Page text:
Top news from across the health care landscape.
New research finds comparable safety and efficacy for a specific group of biosimilars called TNF-alpha inhibitors, which treats inflammation in patients with rheumatoid arthritis (RA) and inflammatory bowel syndrome (IBS). According to Kaiser Health News, researchers systematically reviewed 19 studies of TNF-alpha inhibitors to determine how biosimilars compared with their brand name counterparts. They concluded that the biosimilars were interchangeable with the original versions, and the totality of evidence strongly supports this. Although experts stated that the authors did a good job, they still did not have a lot of studies to work with, since biosimilars are still relatively new. However, experts noted that it is a step in the right direction, and further research needs to be done.
Scientists were able to pinpoint 15 locations in DNA associated with depression, reported The Washington Post. This study is of particular importance because it is the first large study on major depressive disorder in people of European descent, and shows that the genes that may be involved in depression correspond to those involved in the development of neurons in the brain. Researchers also discovered an overlap between the genetic regions implicated in depression and ones linked to other psychiatric disorders. Although the findings provide further insight into depression, it is unlikely that it will lead to any new treatments in the near future. The discovery of genes associated with mental illness is nothing new, and has been ongoing for decades; however, researchers were unable to find how it translates into a method to help people with this disease. Furthermore, scientists believe that environmental factors play an equally import role as genetics in the development of depression.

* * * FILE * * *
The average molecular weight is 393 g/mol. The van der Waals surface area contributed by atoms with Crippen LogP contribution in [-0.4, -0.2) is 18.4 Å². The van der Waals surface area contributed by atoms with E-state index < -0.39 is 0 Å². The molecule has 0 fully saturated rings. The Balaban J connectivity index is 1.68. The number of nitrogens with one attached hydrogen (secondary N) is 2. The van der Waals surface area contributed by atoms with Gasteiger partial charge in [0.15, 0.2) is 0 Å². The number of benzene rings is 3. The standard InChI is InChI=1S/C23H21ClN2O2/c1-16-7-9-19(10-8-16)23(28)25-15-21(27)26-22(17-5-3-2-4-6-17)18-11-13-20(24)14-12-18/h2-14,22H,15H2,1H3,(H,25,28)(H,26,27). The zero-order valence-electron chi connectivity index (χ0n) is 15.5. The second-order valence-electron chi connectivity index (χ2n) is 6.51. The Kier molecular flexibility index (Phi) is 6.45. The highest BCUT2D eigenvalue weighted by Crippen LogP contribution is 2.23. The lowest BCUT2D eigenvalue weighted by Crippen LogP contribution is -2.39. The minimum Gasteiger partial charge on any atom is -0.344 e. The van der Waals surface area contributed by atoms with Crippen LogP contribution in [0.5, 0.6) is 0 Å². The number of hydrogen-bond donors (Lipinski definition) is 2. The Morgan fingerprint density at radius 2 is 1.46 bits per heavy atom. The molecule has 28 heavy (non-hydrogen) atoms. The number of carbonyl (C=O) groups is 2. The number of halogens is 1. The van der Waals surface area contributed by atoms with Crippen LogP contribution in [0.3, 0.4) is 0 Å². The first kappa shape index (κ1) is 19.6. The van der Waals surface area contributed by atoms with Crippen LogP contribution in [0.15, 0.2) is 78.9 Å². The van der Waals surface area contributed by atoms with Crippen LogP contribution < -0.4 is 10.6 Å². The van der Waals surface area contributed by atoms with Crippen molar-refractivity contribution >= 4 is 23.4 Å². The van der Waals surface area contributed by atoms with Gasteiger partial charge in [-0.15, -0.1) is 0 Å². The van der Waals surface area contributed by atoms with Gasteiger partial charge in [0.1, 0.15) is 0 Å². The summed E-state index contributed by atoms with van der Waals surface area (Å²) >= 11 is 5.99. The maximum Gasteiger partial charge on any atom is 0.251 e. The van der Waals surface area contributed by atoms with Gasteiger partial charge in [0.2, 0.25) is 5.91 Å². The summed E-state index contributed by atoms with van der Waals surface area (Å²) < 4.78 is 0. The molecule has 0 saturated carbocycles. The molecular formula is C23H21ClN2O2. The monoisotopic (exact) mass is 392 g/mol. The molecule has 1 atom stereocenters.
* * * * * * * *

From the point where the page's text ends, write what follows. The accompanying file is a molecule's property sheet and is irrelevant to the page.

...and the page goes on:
Although the United States has made strides in improving services for veterans, more work needs to be done to help overcome shortcomings in the delivery of health care, housing, and mental health services, said President Barack Obama in a recent address. Obama said that the Department of Veterans Affairs has hired more physicians, nurses, and staff, and has also opened more clinics, reported The New York Times. Additionally, benefits have been made available to more than 2 million veterans who did not have access before. However, Obama noted that there are still issues that need to be addressed, such as mental health care for veterans and faster processing of disability claims and appeals.